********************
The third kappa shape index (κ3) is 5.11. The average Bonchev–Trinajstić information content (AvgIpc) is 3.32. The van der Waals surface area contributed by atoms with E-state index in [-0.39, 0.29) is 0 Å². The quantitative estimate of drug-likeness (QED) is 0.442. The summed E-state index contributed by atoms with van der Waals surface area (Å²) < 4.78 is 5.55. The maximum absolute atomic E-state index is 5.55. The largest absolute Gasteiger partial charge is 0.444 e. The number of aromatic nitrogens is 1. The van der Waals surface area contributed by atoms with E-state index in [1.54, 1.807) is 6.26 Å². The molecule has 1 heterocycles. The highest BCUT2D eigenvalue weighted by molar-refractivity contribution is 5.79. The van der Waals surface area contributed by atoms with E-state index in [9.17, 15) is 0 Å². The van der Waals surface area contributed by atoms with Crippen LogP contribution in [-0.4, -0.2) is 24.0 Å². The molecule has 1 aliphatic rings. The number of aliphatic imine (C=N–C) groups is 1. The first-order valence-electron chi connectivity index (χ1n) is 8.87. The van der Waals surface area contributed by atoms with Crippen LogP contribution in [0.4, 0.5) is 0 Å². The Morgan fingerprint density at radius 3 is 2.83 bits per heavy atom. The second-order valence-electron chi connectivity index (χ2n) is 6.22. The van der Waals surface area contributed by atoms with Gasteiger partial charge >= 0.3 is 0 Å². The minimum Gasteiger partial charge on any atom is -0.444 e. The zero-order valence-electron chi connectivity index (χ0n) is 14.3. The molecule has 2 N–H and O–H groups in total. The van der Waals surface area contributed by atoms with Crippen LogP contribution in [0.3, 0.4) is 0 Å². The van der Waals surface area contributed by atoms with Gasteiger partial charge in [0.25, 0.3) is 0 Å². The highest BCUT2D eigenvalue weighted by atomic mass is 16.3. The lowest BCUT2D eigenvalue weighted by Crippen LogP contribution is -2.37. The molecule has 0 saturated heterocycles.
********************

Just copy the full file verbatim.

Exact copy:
The third kappa shape index (κ3) is 5.11. The average Bonchev–Trinajstić information content (AvgIpc) is 3.32. The van der Waals surface area contributed by atoms with E-state index in [-0.39, 0.29) is 0 Å². The quantitative estimate of drug-likeness (QED) is 0.442. The summed E-state index contributed by atoms with van der Waals surface area (Å²) < 4.78 is 5.55. The maximum absolute atomic E-state index is 5.55. The largest absolute Gasteiger partial charge is 0.444 e. The number of aromatic nitrogens is 1. The van der Waals surface area contributed by atoms with E-state index in [1.54, 1.807) is 6.26 Å². The molecule has 1 heterocycles. The highest BCUT2D eigenvalue weighted by molar-refractivity contribution is 5.79. The van der Waals surface area contributed by atoms with E-state index in [9.17, 15) is 0 Å². The van der Waals surface area contributed by atoms with Crippen LogP contribution in [-0.4, -0.2) is 24.0 Å². The molecule has 1 aliphatic rings. The number of aliphatic imine (C=N–C) groups is 1. The first-order valence-electron chi connectivity index (χ1n) is 8.87. The van der Waals surface area contributed by atoms with Crippen LogP contribution in [0.4, 0.5) is 0 Å². The Morgan fingerprint density at radius 3 is 2.83 bits per heavy atom. The second-order valence-electron chi connectivity index (χ2n) is 6.22. The van der Waals surface area contributed by atoms with Gasteiger partial charge >= 0.3 is 0 Å². The minimum Gasteiger partial charge on any atom is -0.444 e. The zero-order valence-electron chi connectivity index (χ0n) is 14.3. The molecule has 2 N–H and O–H groups in total. The van der Waals surface area contributed by atoms with Crippen LogP contribution in [0.3, 0.4) is 0 Å². The van der Waals surface area contributed by atoms with Gasteiger partial charge in [0.25, 0.3) is 0 Å². The highest BCUT2D eigenvalue weighted by atomic mass is 16.3. The lowest BCUT2D eigenvalue weighted by Crippen LogP contribution is -2.37. The molecule has 0 saturated heterocycles.